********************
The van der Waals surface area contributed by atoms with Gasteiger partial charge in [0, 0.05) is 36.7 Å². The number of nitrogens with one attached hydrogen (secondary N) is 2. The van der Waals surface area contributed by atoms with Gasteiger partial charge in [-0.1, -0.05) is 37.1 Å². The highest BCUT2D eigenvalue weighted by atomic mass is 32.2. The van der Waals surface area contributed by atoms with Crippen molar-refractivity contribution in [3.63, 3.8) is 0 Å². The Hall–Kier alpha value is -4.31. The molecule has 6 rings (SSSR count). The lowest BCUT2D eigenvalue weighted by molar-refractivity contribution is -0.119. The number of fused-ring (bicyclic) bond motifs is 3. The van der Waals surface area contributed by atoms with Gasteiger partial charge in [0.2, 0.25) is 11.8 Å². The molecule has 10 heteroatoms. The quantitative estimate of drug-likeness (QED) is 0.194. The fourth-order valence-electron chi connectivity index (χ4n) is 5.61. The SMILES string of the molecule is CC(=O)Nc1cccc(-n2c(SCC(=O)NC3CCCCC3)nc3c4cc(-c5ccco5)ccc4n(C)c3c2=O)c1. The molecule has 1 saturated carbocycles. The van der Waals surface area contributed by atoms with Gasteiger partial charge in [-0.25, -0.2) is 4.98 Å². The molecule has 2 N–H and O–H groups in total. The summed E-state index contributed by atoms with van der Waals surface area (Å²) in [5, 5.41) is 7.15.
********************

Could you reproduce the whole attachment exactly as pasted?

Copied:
The van der Waals surface area contributed by atoms with Gasteiger partial charge in [0, 0.05) is 36.7 Å². The number of nitrogens with one attached hydrogen (secondary N) is 2. The van der Waals surface area contributed by atoms with Gasteiger partial charge in [-0.1, -0.05) is 37.1 Å². The highest BCUT2D eigenvalue weighted by atomic mass is 32.2. The van der Waals surface area contributed by atoms with Crippen molar-refractivity contribution in [3.63, 3.8) is 0 Å². The Hall–Kier alpha value is -4.31. The molecule has 6 rings (SSSR count). The lowest BCUT2D eigenvalue weighted by molar-refractivity contribution is -0.119. The number of fused-ring (bicyclic) bond motifs is 3. The van der Waals surface area contributed by atoms with Gasteiger partial charge in [0.2, 0.25) is 11.8 Å². The molecule has 10 heteroatoms. The quantitative estimate of drug-likeness (QED) is 0.194. The fourth-order valence-electron chi connectivity index (χ4n) is 5.61. The SMILES string of the molecule is CC(=O)Nc1cccc(-n2c(SCC(=O)NC3CCCCC3)nc3c4cc(-c5ccco5)ccc4n(C)c3c2=O)c1. The molecule has 1 saturated carbocycles. The van der Waals surface area contributed by atoms with Gasteiger partial charge in [-0.25, -0.2) is 4.98 Å². The molecule has 2 N–H and O–H groups in total. The summed E-state index contributed by atoms with van der Waals surface area (Å²) in [5, 5.41) is 7.15.